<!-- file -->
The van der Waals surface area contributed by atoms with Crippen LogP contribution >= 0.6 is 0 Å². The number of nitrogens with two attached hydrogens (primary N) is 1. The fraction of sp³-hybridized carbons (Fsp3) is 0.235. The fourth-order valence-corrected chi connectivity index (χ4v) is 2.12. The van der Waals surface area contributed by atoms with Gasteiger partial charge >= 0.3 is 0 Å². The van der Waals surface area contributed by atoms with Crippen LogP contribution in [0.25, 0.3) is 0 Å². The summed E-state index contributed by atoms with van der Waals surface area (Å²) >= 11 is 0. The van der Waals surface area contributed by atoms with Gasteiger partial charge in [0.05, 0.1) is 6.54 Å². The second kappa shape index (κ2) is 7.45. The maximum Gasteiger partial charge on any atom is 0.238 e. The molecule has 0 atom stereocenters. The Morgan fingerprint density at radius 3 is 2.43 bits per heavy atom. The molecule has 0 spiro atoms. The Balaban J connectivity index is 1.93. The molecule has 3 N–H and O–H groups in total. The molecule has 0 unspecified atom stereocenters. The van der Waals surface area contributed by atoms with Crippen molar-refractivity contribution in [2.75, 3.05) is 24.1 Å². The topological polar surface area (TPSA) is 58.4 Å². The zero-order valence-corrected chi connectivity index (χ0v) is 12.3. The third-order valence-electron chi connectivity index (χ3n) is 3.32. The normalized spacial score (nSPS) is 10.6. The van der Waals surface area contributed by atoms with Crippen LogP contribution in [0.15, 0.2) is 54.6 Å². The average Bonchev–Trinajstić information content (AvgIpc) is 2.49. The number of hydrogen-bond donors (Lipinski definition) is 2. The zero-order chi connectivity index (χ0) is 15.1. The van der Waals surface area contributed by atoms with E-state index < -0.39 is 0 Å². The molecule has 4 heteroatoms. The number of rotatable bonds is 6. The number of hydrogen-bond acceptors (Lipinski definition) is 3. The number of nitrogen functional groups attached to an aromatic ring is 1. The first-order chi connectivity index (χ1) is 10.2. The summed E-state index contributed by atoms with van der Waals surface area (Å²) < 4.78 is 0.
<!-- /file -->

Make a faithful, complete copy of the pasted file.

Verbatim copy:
The van der Waals surface area contributed by atoms with Crippen LogP contribution >= 0.6 is 0 Å². The number of nitrogens with two attached hydrogens (primary N) is 1. The fraction of sp³-hybridized carbons (Fsp3) is 0.235. The fourth-order valence-corrected chi connectivity index (χ4v) is 2.12. The van der Waals surface area contributed by atoms with Gasteiger partial charge >= 0.3 is 0 Å². The van der Waals surface area contributed by atoms with Crippen LogP contribution in [0.25, 0.3) is 0 Å². The summed E-state index contributed by atoms with van der Waals surface area (Å²) >= 11 is 0. The van der Waals surface area contributed by atoms with Gasteiger partial charge in [0.05, 0.1) is 6.54 Å². The second kappa shape index (κ2) is 7.45. The maximum Gasteiger partial charge on any atom is 0.238 e. The molecule has 0 atom stereocenters. The Morgan fingerprint density at radius 3 is 2.43 bits per heavy atom. The molecule has 0 spiro atoms. The Balaban J connectivity index is 1.93. The molecule has 3 N–H and O–H groups in total. The molecule has 0 unspecified atom stereocenters. The van der Waals surface area contributed by atoms with Crippen molar-refractivity contribution in [2.75, 3.05) is 24.1 Å². The topological polar surface area (TPSA) is 58.4 Å². The zero-order valence-corrected chi connectivity index (χ0v) is 12.3. The third-order valence-electron chi connectivity index (χ3n) is 3.32. The normalized spacial score (nSPS) is 10.6. The van der Waals surface area contributed by atoms with Crippen LogP contribution in [0.15, 0.2) is 54.6 Å². The average Bonchev–Trinajstić information content (AvgIpc) is 2.49. The number of hydrogen-bond donors (Lipinski definition) is 2. The zero-order chi connectivity index (χ0) is 15.1. The van der Waals surface area contributed by atoms with E-state index < -0.39 is 0 Å². The molecule has 4 heteroatoms. The number of rotatable bonds is 6. The number of hydrogen-bond acceptors (Lipinski definition) is 3. The number of nitrogen functional groups attached to an aromatic ring is 1. The first-order chi connectivity index (χ1) is 10.2. The summed E-state index contributed by atoms with van der Waals surface area (Å²) < 4.78 is 0.